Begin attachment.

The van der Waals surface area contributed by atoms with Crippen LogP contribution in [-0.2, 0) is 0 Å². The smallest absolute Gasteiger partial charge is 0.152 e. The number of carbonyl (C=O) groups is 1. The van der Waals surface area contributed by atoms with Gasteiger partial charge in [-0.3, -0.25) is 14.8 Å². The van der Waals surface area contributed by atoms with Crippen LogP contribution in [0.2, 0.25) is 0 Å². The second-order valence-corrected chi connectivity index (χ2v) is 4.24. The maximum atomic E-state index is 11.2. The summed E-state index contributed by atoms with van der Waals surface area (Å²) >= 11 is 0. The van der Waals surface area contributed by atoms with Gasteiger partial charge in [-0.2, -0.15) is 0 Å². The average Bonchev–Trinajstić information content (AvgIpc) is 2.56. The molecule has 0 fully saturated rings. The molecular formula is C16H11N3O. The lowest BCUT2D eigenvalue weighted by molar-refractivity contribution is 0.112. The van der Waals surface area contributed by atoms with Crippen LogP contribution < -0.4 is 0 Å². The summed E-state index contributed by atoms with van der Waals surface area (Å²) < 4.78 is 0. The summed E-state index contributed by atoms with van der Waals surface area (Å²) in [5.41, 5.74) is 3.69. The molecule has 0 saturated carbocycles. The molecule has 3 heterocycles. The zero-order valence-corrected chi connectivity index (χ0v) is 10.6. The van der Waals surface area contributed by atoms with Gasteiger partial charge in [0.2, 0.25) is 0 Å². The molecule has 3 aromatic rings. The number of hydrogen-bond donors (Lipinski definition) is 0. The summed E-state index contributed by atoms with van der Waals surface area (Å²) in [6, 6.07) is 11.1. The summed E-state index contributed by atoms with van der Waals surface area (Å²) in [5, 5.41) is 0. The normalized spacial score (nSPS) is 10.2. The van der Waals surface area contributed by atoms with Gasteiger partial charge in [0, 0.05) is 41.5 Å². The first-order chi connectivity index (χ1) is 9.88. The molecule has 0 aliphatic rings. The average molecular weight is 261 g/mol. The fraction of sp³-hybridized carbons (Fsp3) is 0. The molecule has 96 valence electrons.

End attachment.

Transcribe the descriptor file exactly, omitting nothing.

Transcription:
The van der Waals surface area contributed by atoms with Crippen LogP contribution in [-0.2, 0) is 0 Å². The smallest absolute Gasteiger partial charge is 0.152 e. The number of carbonyl (C=O) groups is 1. The van der Waals surface area contributed by atoms with Gasteiger partial charge in [-0.3, -0.25) is 14.8 Å². The van der Waals surface area contributed by atoms with Crippen LogP contribution in [0.2, 0.25) is 0 Å². The second-order valence-corrected chi connectivity index (χ2v) is 4.24. The maximum atomic E-state index is 11.2. The summed E-state index contributed by atoms with van der Waals surface area (Å²) >= 11 is 0. The van der Waals surface area contributed by atoms with Gasteiger partial charge in [-0.2, -0.15) is 0 Å². The average Bonchev–Trinajstić information content (AvgIpc) is 2.56. The molecule has 0 fully saturated rings. The molecular formula is C16H11N3O. The lowest BCUT2D eigenvalue weighted by molar-refractivity contribution is 0.112. The van der Waals surface area contributed by atoms with Crippen LogP contribution < -0.4 is 0 Å². The summed E-state index contributed by atoms with van der Waals surface area (Å²) < 4.78 is 0. The summed E-state index contributed by atoms with van der Waals surface area (Å²) in [5.41, 5.74) is 3.69. The molecule has 0 saturated carbocycles. The molecule has 3 heterocycles. The zero-order valence-corrected chi connectivity index (χ0v) is 10.6. The van der Waals surface area contributed by atoms with Gasteiger partial charge in [0.2, 0.25) is 0 Å². The molecule has 3 aromatic rings. The number of hydrogen-bond donors (Lipinski definition) is 0. The summed E-state index contributed by atoms with van der Waals surface area (Å²) in [6, 6.07) is 11.1. The summed E-state index contributed by atoms with van der Waals surface area (Å²) in [5, 5.41) is 0. The normalized spacial score (nSPS) is 10.2. The van der Waals surface area contributed by atoms with Gasteiger partial charge in [0, 0.05) is 41.5 Å². The first-order chi connectivity index (χ1) is 9.88. The molecule has 0 aliphatic rings. The average molecular weight is 261 g/mol. The fraction of sp³-hybridized carbons (Fsp3) is 0. The molecule has 96 valence electrons.